And now some fresh pickings from the political grapevine.

Saddam Hussein says he approves of the suicide bombings being carried out by Palestinians against Israelis. State-run Iraqi media quotes him as calling such attacks "legitimate means used by a people whose land is being occupied." The government of Saudi Arabia apparently agrees with him, according to Ahmed al-Tuwajiri, a member of the Saudi government's so-called "Consultative Counsel," which is appointed by the king. Tuwajiri says he wrote to President Bush that suicide bombers are not terrorists but instead have "offered their souls for the sake of freedom and independence, and in defense of their religion, dignity, self and family."

Leading British newspapers, both right and left, have bought into the Palestinian claims of an Israeli massacre in that refugee camp in Jenin. U.S. journalists have described stark scenes of rubble and devastation but so far have found no sign of a massacre. But the conservative Times of London's correspondent today wrote of "such disrespect for human life...the dead are everywhere." The liberal Independent said "a monstrous war crime that Israel has tried to cover up...has finally been exposed." Even the famously right-leaning Telegraph described "systematic devastation of once teeming streets...the sickly smell of rotting corpses."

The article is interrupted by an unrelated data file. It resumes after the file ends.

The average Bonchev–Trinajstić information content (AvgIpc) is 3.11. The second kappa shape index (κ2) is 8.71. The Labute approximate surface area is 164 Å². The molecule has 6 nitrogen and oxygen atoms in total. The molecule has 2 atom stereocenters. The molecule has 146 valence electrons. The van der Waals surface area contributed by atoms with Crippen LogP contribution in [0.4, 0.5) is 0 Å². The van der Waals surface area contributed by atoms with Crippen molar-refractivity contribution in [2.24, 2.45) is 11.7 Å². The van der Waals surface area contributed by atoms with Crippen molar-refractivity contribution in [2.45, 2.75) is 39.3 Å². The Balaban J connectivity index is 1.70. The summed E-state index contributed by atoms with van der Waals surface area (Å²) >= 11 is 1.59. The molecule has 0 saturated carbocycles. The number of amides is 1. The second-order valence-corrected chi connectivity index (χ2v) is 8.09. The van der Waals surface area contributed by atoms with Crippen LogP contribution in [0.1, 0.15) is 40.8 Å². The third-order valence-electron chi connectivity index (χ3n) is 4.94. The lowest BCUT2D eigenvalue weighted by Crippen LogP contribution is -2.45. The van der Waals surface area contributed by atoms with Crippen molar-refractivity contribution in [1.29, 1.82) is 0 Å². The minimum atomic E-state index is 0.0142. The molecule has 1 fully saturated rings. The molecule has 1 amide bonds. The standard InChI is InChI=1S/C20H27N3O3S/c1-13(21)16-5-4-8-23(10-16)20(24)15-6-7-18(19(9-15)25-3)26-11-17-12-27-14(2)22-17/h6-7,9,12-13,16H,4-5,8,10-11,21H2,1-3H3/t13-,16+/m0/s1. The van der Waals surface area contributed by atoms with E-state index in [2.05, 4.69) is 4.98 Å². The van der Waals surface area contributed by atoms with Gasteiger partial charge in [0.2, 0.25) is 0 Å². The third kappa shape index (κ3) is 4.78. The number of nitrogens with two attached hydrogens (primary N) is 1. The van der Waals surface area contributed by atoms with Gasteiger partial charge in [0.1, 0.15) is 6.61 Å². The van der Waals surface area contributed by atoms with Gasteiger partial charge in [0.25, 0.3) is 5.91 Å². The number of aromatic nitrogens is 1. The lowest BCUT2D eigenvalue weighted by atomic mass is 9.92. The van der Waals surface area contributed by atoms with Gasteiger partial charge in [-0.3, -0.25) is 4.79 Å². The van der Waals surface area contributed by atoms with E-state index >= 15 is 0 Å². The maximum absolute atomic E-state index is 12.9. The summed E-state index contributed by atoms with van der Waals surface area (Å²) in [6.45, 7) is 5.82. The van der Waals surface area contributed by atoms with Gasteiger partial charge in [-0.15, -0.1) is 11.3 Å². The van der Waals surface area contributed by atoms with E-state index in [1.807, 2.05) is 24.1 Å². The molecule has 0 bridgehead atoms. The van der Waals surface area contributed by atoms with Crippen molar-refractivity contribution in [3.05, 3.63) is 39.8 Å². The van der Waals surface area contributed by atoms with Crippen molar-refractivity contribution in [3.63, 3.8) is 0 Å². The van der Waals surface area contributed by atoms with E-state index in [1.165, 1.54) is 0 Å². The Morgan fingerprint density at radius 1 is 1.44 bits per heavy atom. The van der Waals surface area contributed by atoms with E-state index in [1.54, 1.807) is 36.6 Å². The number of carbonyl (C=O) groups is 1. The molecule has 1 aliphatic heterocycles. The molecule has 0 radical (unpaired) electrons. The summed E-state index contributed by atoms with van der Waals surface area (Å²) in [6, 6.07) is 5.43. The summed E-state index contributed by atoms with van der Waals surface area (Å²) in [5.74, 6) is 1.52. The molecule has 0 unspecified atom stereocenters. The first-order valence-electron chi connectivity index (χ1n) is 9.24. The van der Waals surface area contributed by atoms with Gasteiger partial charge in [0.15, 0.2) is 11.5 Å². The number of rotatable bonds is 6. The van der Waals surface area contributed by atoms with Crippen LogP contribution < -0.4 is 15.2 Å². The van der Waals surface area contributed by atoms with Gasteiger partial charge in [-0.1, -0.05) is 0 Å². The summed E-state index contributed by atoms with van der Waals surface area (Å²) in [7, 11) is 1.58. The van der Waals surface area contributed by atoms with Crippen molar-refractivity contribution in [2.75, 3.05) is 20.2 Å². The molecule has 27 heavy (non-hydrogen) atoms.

Louisiana Congressman John Cooksey, who said after Sept. 11 that anyone with "a diaper on his head" should be targeted as a security risk, now says Yasser Arafat suffers from senile dementia. Cooksey told a Jewish group, "Arafat will not be around very much longer.  And I doubt he has the mental capability to be around presently." Cooksey is an ophthalmologist who predominantly treats senior citizens and he says his observations were gleaned from a November meeting he had with Arafat in the Middle East.

Cornel West, the black studies professor who says he is leaving Harvard to join the Princeton faculty, has told the New York Times that the last straw in his deteriorating relationship with Harvard came when he was recuperating from prostate surgery. Harvard President Lawrence Summers, he said, didn't even send him a get-well message until two months later. But Princeton President Shirley Tilghman and College Provost Amy Gutmeann called him almost every week. West described Harvard President Summers as "the Ariel Sharon of American higher education...a bully in a very delicate and dangerous situation."